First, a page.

Latest Reading: “Nothing to Envy: Ordinary Lives in North Korea”

During the fall break holiday, I completed Barbara Demick’s book about North Korea. Demick. She is the Los Angeles Times Beijing bureau chief. Nothing to Envy focuses on the lives of six North Korean defectors over 15 years. They are all from the city of Chongin, an industrial port city near the border with Russia and China. She goes into detail about their lives before they left, their escape and how they got on in South Korea.

I am fascinated with North Korea’s totalitarian regime. I can’t believe that a family can maintain control over an entire country in this century. Nadia and I watched a documentary in 2001 about a North Korean family living in the rural north, who had to send their 5-year old child away to the capital because they couldn’t feed him. It broke my heart then, before I had kids, and seeing it today I would have a stronger reaction.

When I hear of government repression, I always think about the men that are actually doing the repression. Why do they agree to round up ordinary citizens, interrogate them, hold them prisoner in work camps, etc? And to do so just because of one man (Kim Il-Sung) and his descendants?  I understand human nature and resistance to change and their limited experience and perspective, and I marvel at the ability of humans to adapt to circumstances so that almost anything can be regarded as normal. The book made me angry at the North Korean government. The people featured in the book understood the lies, and fought against them, but they were the minority.

It would be nice for the US and other rich nations to help them, but with nuclear capability and a 1-million strong armed force, it would be crazy to interfere too much. Everyone sees eventually the influences of the outside world breaking down the government and them losing control and I predict that it will happen in my lifetime. It will be extremely tough on South Korea, but with economic help from neighbors China, Japan, Russia, and the west, I think they will eventually work it out. Not as fast as Germany because of how low North Koreans are, but they will get there.

I highly recommend the book. I have been reading a lot about Japan and the region and hope to get to both South and North Korea in my time here. Demick also wrote a book about life in one street in Sarajevo during the siege that I would also like to read.

Latest Reading: “A Sense of an Ending” by Julian Barnes

I recently completed the 2012 Man Booker Prize Winning book, “The Sense of an Ending” by Julian Barnes. The Booker Prize is the Commonwealth’s most prestigious literary prize and former winners are Salman Rushdie, and books like The English Patient. 

The book really has two levels. The first is the story of a retired English gentleman who receives 500 British Pounds and a diary of an old friend, from the will of the mother of an ex-girlfriend. The plot revolves around the narrator finding out why and reflecting on what happened 40 years ago when he dated the girl. The other level is the author writing about old age and looking back on one’s life. There were some very good passages to think about. Julian Barnes is in his sixties and his wife passed away a couple of years ago, so his latest books have been about death.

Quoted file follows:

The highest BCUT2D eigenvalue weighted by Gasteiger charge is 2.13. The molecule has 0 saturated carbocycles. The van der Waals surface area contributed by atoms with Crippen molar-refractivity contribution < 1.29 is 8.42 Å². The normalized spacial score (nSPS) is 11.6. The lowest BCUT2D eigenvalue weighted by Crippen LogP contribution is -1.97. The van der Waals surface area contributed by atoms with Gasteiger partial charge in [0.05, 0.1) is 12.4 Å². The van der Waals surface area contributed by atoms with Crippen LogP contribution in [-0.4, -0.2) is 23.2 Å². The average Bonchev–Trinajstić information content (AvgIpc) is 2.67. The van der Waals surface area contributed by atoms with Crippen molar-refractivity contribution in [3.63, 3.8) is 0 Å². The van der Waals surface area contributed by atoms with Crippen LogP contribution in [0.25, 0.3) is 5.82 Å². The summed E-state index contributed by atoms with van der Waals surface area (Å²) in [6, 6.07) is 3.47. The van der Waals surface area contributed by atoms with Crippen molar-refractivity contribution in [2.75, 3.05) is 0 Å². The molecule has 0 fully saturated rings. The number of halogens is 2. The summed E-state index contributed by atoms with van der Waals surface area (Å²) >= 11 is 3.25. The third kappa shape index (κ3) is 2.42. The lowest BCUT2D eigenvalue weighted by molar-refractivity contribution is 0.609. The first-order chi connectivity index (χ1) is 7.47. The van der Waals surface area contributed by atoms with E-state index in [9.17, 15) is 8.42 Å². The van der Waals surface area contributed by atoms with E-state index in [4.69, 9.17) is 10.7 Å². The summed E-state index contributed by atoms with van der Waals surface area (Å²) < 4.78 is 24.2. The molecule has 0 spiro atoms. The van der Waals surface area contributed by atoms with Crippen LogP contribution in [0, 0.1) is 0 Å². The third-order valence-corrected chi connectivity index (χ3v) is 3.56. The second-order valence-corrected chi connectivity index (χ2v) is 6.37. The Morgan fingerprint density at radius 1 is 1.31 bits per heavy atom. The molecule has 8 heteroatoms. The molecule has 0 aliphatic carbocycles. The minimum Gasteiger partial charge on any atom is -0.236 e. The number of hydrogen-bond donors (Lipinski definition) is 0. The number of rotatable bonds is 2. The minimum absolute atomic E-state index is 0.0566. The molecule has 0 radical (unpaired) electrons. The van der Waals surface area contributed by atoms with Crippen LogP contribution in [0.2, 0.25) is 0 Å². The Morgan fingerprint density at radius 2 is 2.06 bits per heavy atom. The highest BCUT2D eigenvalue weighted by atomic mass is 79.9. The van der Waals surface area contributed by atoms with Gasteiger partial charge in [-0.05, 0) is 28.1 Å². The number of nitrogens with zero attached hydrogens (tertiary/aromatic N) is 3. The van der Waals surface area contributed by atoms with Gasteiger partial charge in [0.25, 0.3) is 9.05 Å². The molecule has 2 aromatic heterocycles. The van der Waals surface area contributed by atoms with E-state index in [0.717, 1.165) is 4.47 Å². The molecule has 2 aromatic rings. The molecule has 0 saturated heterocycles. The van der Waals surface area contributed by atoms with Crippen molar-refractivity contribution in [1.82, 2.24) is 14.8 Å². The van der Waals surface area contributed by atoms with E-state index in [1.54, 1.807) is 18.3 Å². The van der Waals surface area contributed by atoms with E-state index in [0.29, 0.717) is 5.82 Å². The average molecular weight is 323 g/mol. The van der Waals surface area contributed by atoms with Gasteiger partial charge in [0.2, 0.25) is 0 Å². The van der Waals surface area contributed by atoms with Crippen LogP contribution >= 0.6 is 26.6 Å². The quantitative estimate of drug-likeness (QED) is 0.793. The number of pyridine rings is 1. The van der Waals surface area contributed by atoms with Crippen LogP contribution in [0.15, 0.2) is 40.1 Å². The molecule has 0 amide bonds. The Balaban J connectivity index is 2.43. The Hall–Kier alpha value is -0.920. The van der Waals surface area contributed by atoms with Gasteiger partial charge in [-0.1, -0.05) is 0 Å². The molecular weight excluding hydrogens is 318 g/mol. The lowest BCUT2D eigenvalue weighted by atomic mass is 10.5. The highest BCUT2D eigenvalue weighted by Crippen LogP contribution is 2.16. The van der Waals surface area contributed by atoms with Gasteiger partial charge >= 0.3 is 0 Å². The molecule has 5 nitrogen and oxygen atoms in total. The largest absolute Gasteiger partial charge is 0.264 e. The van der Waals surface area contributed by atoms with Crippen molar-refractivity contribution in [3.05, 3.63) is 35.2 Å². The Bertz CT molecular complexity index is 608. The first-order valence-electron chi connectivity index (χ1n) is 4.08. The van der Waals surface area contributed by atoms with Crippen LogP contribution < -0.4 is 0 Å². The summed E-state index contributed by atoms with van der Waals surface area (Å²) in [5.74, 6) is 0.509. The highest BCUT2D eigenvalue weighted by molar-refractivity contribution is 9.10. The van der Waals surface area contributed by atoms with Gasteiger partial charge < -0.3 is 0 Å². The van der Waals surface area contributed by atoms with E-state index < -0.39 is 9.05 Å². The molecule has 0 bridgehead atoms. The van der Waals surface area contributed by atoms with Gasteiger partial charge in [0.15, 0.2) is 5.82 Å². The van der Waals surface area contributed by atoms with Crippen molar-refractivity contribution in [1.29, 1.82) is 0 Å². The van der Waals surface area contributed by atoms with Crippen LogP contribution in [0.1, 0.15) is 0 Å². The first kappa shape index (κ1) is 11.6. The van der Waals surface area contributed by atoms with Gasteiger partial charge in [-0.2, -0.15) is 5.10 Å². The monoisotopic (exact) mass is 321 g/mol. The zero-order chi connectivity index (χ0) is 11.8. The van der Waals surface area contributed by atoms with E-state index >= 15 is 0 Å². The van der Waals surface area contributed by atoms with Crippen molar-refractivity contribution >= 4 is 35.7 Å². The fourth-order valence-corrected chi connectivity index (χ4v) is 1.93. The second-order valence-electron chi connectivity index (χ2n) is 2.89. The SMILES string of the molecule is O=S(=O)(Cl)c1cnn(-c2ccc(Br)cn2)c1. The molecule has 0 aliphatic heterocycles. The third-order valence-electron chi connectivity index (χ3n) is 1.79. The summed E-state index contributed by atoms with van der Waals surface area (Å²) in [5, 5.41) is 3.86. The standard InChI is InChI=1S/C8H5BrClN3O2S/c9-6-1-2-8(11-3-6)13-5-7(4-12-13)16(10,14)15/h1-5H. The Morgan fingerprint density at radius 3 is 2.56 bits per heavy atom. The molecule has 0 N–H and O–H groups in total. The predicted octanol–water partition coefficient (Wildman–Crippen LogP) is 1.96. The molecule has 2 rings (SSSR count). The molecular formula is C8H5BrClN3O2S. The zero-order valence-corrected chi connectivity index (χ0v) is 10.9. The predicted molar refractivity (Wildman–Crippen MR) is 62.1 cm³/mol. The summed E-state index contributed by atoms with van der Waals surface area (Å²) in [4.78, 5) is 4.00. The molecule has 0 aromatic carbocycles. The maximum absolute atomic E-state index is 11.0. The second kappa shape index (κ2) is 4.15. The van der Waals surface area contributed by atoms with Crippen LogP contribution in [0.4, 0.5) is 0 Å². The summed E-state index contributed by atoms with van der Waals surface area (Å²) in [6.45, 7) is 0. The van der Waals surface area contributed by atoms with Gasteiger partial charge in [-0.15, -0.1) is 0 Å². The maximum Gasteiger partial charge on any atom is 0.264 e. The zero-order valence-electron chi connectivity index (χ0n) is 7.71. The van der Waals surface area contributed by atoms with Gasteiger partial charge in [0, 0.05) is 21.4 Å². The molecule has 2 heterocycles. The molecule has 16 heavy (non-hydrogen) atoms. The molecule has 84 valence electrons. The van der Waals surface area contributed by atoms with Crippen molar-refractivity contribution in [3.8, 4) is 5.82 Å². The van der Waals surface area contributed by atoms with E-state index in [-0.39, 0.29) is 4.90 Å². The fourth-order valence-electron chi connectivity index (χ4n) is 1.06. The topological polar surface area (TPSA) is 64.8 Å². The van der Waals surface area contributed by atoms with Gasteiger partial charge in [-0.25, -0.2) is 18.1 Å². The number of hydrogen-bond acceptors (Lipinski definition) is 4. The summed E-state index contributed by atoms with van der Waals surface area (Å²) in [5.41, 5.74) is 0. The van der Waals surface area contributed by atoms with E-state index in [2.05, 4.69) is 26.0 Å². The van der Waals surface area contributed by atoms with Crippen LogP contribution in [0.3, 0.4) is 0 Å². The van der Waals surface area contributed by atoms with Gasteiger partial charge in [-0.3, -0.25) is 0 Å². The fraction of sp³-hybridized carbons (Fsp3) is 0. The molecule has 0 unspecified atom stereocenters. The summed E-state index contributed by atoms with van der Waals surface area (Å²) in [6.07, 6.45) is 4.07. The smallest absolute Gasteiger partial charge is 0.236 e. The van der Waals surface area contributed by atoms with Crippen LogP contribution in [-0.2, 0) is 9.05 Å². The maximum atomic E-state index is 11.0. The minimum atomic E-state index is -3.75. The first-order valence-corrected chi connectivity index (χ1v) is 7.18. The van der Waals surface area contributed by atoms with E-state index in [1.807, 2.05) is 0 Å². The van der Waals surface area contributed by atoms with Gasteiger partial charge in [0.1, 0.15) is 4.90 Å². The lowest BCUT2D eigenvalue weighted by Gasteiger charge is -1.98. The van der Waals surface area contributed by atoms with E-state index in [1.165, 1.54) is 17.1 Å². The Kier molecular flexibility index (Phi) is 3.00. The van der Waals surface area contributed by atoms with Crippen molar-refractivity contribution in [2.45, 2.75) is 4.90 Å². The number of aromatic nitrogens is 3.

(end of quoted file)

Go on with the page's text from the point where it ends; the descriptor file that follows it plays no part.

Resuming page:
I had a bit of a hard time figuring out what happened in the story, but the comments under the reviews of the book really helped. What did we do before the internet???? I highlighted some bits in my e-book version. I love electronic books for that. The iPad library and books are really easy to read and so easy to download. It makes hauling books around the world obsolete as well as my abandoned dream of having a huge library in my house. The only bad thing is you can’t lend books to friends.

Here were the “food for thought” from the book regarding getting older.

  • “This was another of our fears: that Life wouldn’t turn out to be like Literature.”
  • “They grow up so quickly, don’t they? when all you really mean is: time goes faster for me nowadays.
  • “he took off with someone who looked rather like her, but was that crucial ten years younger”
  • “history is not the lies of victors…it’s more the memories of the survivors, most of whom are neither victorious nor defeated.”
  • “Discovering, for example, that as the witnesses to your life diminish, there is less corroboration, and therefore less certainty, as to what you are or have been. Even if you have assiduously kept records-in words, sound, pictures – you may find that you have attended to the wrong kind of record-keeping.”
  • “But if nostalgia means the powerful recollection of strong emotions-and a regret that such feelings are no longer present in our lives – then I plead guilty. I’m nostalgic for my early time with Margaret, for Susie’s birth and first years…”
  • “We thought we were being mature when we were only being safe. We imagined we were being responsible but were only being cowardly…”
  • “when we are young and sensitive, we are also at our most hurtful; whereas when the blood begins to slow, when we feel less sharply, when we are more armoured and have learnt how to bear hurt, we tread more carefully”
  • “often in those long waking nights that age imposes.”
  • “and of the luck any parent has when a child is born with 4 limbs, a normal brain, and the emotional makeup that allows the child, to lead any sort of life. May you be ordinary, as the poet once wished the newborn baby.”
  • “You get towards the end of life- no, not life itself, but of something else: the end of any likelihood of change in that life.”

I guess that turning 45 last week has me thinking of getting to the stage of “old age.” I find that I am still in good health and feel young now. I am enjoying every year more and more and discover that as I get older, I get happier.